On December 8, 2021, Joe Biden signed an executive order to ban the use and sale of internal combustion engine cars by 2035, forcing consumers across America to purchase only battery-operated vehicles.

Biden’s reckless mandate is causing auto-manufacturing plants in the US to shut down and move their operations overseas. In Michigan, Democrat Governor Gretchen Whitmer is being widely criticized for bringing a battery-manufacturing company with ties to Communist China to Michigan to build batteries at a cost of $236 million to Michigan taxpayers, while Ford Motor Company, which is headquartered in Michigan, announced in October 2021, that it would open two major electric vehicle and battery plants in Tennessee and Kentucky.

On October 5, 202s, Whitmer announced a $236 million incentive package for Our Next Energy, an electric vehicle battery startup that plans to build a factory in the Great Lakes State. Weeks later, the Democrat said she was “proud” to join the company’s founder and CEO, Mujeeb Ijaz, at a ribbon-cutting ceremony, which saw Whitmer laud Our Next Energy as “innovative,” “historic,” and “cutting-edge.” But Ijaz has a troubled history with public funding.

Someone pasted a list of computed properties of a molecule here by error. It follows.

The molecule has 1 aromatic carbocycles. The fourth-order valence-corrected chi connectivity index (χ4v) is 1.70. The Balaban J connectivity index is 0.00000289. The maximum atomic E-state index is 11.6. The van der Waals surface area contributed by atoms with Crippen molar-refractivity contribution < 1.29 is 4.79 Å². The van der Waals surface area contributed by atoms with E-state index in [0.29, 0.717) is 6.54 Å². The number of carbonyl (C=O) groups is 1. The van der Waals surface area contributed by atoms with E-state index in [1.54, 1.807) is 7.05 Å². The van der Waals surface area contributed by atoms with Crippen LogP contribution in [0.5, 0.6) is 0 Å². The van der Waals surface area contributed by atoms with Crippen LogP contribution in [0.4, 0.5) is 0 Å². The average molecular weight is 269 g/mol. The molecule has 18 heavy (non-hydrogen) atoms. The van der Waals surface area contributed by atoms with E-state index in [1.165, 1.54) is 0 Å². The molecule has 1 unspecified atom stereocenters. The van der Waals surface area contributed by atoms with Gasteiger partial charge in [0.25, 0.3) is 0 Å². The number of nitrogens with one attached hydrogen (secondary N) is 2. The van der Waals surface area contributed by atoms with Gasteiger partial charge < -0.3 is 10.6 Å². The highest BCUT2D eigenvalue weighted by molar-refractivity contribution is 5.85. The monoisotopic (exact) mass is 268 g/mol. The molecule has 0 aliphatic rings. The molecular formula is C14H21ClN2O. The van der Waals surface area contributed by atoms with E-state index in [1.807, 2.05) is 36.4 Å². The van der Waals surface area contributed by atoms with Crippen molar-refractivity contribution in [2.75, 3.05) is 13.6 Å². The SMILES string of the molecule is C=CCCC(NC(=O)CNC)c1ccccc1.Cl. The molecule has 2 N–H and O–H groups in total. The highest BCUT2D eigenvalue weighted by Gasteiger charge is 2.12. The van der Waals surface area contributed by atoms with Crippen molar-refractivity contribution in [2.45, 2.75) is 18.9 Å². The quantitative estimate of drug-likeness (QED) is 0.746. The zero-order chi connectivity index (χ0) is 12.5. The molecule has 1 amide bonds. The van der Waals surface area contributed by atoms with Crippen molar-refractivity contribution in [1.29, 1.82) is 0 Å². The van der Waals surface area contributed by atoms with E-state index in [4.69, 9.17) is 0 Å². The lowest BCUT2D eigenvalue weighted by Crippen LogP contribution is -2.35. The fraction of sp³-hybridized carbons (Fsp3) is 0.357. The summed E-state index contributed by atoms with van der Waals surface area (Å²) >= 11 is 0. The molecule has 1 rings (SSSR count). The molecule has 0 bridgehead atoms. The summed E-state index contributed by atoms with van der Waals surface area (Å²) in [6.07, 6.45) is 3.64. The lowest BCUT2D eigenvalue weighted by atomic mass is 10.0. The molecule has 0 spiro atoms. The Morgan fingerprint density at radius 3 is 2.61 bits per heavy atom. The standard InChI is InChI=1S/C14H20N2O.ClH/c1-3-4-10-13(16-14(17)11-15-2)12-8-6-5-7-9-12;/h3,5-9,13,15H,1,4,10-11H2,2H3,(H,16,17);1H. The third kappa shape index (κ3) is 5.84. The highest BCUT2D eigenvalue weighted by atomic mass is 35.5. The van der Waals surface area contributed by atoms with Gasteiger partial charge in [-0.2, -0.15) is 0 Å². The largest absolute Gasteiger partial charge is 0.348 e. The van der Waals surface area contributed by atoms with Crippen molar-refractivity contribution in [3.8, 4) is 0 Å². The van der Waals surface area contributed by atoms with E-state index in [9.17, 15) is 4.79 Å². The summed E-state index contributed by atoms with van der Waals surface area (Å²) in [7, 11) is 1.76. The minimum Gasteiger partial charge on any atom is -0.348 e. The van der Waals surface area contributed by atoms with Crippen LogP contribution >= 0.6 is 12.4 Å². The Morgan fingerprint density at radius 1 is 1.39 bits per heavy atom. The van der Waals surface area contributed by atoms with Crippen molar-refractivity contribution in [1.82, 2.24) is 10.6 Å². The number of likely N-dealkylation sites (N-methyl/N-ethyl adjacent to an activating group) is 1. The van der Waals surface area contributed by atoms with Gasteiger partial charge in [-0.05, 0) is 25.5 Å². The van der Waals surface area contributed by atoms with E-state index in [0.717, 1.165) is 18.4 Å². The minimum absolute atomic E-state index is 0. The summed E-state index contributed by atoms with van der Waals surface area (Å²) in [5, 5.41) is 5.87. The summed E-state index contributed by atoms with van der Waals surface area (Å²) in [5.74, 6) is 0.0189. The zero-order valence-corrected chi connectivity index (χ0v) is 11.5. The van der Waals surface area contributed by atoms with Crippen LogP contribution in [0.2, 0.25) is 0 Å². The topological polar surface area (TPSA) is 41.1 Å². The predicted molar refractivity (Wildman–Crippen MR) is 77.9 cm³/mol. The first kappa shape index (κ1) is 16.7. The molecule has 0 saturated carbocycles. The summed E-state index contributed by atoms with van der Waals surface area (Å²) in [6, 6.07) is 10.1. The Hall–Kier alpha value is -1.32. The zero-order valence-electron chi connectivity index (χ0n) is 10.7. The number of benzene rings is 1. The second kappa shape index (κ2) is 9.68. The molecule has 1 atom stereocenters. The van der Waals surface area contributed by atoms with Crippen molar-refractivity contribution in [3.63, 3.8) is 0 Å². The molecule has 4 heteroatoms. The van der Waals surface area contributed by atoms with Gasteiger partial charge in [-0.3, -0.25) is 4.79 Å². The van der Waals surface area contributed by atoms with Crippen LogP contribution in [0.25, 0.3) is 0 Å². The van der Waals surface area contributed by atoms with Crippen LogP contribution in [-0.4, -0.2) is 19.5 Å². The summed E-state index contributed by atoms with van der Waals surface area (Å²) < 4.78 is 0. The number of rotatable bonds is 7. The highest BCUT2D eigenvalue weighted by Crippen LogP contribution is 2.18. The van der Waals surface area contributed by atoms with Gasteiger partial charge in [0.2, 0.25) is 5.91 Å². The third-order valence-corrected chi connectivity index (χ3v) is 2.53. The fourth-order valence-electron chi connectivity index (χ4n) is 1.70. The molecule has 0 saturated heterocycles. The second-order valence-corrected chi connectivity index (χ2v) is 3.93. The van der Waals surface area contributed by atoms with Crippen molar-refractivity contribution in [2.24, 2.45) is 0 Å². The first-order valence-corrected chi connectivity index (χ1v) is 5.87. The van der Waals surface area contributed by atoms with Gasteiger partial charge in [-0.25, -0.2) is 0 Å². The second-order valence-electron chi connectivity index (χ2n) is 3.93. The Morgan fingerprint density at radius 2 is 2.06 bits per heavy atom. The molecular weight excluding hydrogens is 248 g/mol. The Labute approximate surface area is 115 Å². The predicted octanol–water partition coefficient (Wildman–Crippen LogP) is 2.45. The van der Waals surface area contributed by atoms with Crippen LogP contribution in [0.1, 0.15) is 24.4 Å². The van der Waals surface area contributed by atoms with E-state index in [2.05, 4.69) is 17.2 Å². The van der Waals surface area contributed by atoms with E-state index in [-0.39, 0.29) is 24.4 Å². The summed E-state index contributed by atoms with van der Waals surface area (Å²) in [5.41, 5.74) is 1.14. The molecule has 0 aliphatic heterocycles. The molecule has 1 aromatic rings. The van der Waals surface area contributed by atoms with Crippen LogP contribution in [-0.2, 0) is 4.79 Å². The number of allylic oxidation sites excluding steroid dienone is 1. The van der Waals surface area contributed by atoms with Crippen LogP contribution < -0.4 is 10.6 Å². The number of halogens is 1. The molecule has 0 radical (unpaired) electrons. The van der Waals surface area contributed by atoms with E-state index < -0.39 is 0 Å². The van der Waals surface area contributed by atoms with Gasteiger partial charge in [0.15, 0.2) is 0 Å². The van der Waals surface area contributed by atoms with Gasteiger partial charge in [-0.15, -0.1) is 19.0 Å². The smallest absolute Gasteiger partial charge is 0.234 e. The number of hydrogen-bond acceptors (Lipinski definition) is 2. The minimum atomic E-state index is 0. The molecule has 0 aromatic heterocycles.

MI Rep. Debbie Dingell (D), Joe Biden, MI Gov Gretchen Whitmer (D), and US Senator Debbie Stabenow (D) tour the Detroit Auto Show.

Before he launched Our Next Energy, Ijaz served as a top executive at fellow electric battery maker A123 Systems after founding its automotive division in 2008. One year later, A123 secured a $249 million grant from the Obama administration, with then-president Barack Obama predicting the company would “help power the American economy for years to come.” Instead, the opposite occurred. A123 lost $269 million during an eight-month period in 2012 alone, losses that were driven in part by the company’s production of defective battery cells for Fisker Automotive—on his LinkedIn, Ijaz specifically states he led A123’s production of “battery systems” for Fisker. In October 2012, A123 declared bankruptcy and was quickly sold to Chinese automotive conglomerate Wanxiang.

Only days before Christmas, Stellantis (formerly known as Fiat Chrysler) announced that the Jeep Cherokee SUV plant in Illinois would cease production on Feb. 28 and as a result, would indefinitely lay off more than 1,200 workers.

From CNBC– “Our industry has been adversely affected by a multitude of factors like the ongoing COVID-19 pandemic and the global microchip shortage, but the most impactful challenge is the increasing cost related to the electrification of the automotive market,” Stellantis said in an emailed statement.

The company described the idling as a “difficult but necessary action.” It said it is “working to identify other opportunities to repurpose the Belvidere facility and has no additional details to share at this time.”